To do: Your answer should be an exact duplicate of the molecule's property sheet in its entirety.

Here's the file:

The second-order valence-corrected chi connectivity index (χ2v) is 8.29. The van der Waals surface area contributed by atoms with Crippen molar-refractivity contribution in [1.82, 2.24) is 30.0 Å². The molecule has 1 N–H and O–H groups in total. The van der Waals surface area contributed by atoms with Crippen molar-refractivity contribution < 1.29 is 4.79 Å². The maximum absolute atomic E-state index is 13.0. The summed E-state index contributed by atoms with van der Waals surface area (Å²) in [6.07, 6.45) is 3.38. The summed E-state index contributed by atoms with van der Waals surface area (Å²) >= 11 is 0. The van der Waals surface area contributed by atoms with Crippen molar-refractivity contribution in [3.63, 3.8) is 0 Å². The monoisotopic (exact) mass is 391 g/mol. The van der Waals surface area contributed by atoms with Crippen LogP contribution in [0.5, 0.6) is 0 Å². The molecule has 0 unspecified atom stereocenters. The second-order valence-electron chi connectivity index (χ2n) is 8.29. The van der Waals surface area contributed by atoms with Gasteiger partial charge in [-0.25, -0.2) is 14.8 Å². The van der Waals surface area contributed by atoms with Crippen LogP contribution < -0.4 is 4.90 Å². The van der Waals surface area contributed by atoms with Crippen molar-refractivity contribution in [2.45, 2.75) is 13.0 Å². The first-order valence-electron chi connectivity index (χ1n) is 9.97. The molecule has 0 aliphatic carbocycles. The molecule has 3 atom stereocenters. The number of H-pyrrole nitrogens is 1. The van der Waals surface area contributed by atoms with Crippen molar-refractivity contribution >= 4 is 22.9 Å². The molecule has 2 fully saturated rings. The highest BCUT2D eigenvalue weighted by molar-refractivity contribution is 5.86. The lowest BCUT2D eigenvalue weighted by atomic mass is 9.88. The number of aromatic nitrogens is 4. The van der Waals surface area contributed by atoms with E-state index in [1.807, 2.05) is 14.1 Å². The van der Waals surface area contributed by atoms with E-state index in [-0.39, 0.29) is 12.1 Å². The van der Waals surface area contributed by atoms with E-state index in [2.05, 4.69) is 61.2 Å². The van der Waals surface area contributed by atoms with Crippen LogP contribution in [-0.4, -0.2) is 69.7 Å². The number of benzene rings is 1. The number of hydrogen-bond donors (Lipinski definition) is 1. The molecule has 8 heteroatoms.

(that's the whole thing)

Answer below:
The second-order valence-corrected chi connectivity index (χ2v) is 8.29. The van der Waals surface area contributed by atoms with Crippen molar-refractivity contribution in [1.82, 2.24) is 30.0 Å². The molecule has 1 N–H and O–H groups in total. The van der Waals surface area contributed by atoms with Crippen molar-refractivity contribution < 1.29 is 4.79 Å². The maximum absolute atomic E-state index is 13.0. The summed E-state index contributed by atoms with van der Waals surface area (Å²) in [6.07, 6.45) is 3.38. The summed E-state index contributed by atoms with van der Waals surface area (Å²) >= 11 is 0. The van der Waals surface area contributed by atoms with Crippen molar-refractivity contribution in [3.63, 3.8) is 0 Å². The monoisotopic (exact) mass is 391 g/mol. The van der Waals surface area contributed by atoms with Crippen LogP contribution in [0.5, 0.6) is 0 Å². The molecule has 0 unspecified atom stereocenters. The second-order valence-electron chi connectivity index (χ2n) is 8.29. The van der Waals surface area contributed by atoms with Gasteiger partial charge in [-0.25, -0.2) is 14.8 Å². The van der Waals surface area contributed by atoms with Crippen LogP contribution < -0.4 is 4.90 Å². The van der Waals surface area contributed by atoms with Crippen molar-refractivity contribution in [2.45, 2.75) is 13.0 Å². The first-order valence-electron chi connectivity index (χ1n) is 9.97. The molecule has 0 aliphatic carbocycles. The molecule has 3 atom stereocenters. The number of H-pyrrole nitrogens is 1. The van der Waals surface area contributed by atoms with Crippen molar-refractivity contribution >= 4 is 22.9 Å². The molecule has 2 fully saturated rings. The highest BCUT2D eigenvalue weighted by molar-refractivity contribution is 5.86. The lowest BCUT2D eigenvalue weighted by atomic mass is 9.88. The number of aromatic nitrogens is 4. The van der Waals surface area contributed by atoms with E-state index in [1.807, 2.05) is 14.1 Å². The van der Waals surface area contributed by atoms with E-state index in [-0.39, 0.29) is 12.1 Å². The van der Waals surface area contributed by atoms with E-state index in [2.05, 4.69) is 61.2 Å². The van der Waals surface area contributed by atoms with Crippen LogP contribution in [-0.4, -0.2) is 69.7 Å². The number of benzene rings is 1. The number of hydrogen-bond donors (Lipinski definition) is 1. The molecule has 8 heteroatoms.